And if I regretted it, since I saw that the letter grieved you yet only for a while, I now rejoice, not because you were grieved, but because your grief led to repentance, for you were grieved as God willed, so that you didn't experience any loss from us. For Godly grief produces a repentance that leads to salvation without regret. Here's the key. But worldly grief produces death. For consider how much diligence this very thing, this grieving as God wills, has produced in you.

What a desire to clear yourselves, what indignation, what fear, what deep longing, what zeal, what justice. In every way, you showed yourselves to be pure in this matter. You see, worldly grief just wants to escape the consequences of sin. I don't want to deal with the shame that comes with sin. I don't want to deal with the destroyed relationships.

I don't want to deal with the blowback of my sin. And I'm grieving over that. Worldly grief is the shame you feel when you get caught or exposed. You're not really sorry, you just want the consequences to stop. That's worldly grief, Godly grief wants to be made right with God.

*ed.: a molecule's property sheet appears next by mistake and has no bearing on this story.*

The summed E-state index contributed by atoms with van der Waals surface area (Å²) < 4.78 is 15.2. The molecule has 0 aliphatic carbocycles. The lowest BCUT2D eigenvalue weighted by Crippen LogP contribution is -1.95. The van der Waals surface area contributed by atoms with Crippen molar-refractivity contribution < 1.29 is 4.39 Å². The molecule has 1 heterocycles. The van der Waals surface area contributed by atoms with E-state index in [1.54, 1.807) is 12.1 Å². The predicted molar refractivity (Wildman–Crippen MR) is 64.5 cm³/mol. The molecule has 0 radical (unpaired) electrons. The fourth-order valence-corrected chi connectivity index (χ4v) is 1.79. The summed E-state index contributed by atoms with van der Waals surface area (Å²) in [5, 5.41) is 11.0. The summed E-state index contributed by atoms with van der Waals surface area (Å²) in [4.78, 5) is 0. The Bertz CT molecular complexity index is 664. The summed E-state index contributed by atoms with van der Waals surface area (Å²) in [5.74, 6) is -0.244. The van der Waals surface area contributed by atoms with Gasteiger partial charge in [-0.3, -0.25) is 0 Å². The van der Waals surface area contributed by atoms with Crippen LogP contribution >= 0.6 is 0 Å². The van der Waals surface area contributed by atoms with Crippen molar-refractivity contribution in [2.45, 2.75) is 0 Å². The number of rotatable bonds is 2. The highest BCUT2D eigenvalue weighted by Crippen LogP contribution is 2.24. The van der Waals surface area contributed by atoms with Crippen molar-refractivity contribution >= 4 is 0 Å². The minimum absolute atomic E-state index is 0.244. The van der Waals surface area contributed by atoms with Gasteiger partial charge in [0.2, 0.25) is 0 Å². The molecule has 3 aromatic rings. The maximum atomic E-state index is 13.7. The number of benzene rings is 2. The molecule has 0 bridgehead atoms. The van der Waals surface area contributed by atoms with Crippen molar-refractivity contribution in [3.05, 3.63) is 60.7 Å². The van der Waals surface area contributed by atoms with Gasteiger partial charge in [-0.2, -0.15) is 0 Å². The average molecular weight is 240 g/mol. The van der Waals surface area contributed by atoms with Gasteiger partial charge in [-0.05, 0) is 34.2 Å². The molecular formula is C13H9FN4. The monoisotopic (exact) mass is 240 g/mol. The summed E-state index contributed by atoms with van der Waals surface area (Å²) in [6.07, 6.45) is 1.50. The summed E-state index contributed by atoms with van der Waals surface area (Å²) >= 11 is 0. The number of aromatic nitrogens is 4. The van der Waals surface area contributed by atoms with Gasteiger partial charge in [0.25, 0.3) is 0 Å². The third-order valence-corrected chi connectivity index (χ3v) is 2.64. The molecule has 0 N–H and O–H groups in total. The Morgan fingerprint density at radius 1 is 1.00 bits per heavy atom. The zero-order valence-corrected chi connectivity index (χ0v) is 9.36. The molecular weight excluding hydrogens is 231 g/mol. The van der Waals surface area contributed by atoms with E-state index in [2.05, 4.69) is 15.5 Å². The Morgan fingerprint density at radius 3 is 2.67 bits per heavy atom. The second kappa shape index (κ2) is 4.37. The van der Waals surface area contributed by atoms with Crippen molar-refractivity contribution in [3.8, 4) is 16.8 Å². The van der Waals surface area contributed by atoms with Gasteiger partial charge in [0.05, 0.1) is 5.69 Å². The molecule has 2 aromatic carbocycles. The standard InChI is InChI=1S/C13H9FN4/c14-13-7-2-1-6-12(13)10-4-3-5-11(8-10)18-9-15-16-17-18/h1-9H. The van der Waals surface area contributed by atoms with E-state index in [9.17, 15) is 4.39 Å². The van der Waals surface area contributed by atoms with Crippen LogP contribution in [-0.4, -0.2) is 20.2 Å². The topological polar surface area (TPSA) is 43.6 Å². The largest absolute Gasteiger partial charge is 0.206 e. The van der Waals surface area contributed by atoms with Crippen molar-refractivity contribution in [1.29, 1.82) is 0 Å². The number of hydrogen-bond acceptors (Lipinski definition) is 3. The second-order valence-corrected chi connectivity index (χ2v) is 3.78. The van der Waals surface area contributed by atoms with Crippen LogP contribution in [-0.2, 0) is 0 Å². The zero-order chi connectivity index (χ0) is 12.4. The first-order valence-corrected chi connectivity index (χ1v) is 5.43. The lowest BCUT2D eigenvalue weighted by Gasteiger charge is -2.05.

It wants to experience his forgiveness. It wants to be washed by the blood of Jesus and delivered from the power of sin and given freedom from condemnation that only Jesus can give. And to then use that freedom to follow Jesus on the narrow path that leads to life. Satan entices here's the trick of the enemy. Satan entices you to sin.

And when he entices you, he says, it's not that big of a deal. And then once you sin, Satan shows up to pile on the shame. You are the worst person in the world. How could you do that? Jesus calls you to repent when you fall and step back into the light so that you can be set free of shame and guilt and condemnation.

Shame comes from the enemy and drags you further away from God. But conviction comes from the Holy Spirit and pulls you back to God.

Finally, we read in verses 25. So after they had testified and spoken the word of the Lord, they traveled back to Jerusalem, preaching the Gospel. In many villages of the Samaritans. Peter and John don't leave the same men they were when they first arrived in Samaria. On their way back, they stopped everywhere they can, telling every Samaritan they can about Jesus and praying for them.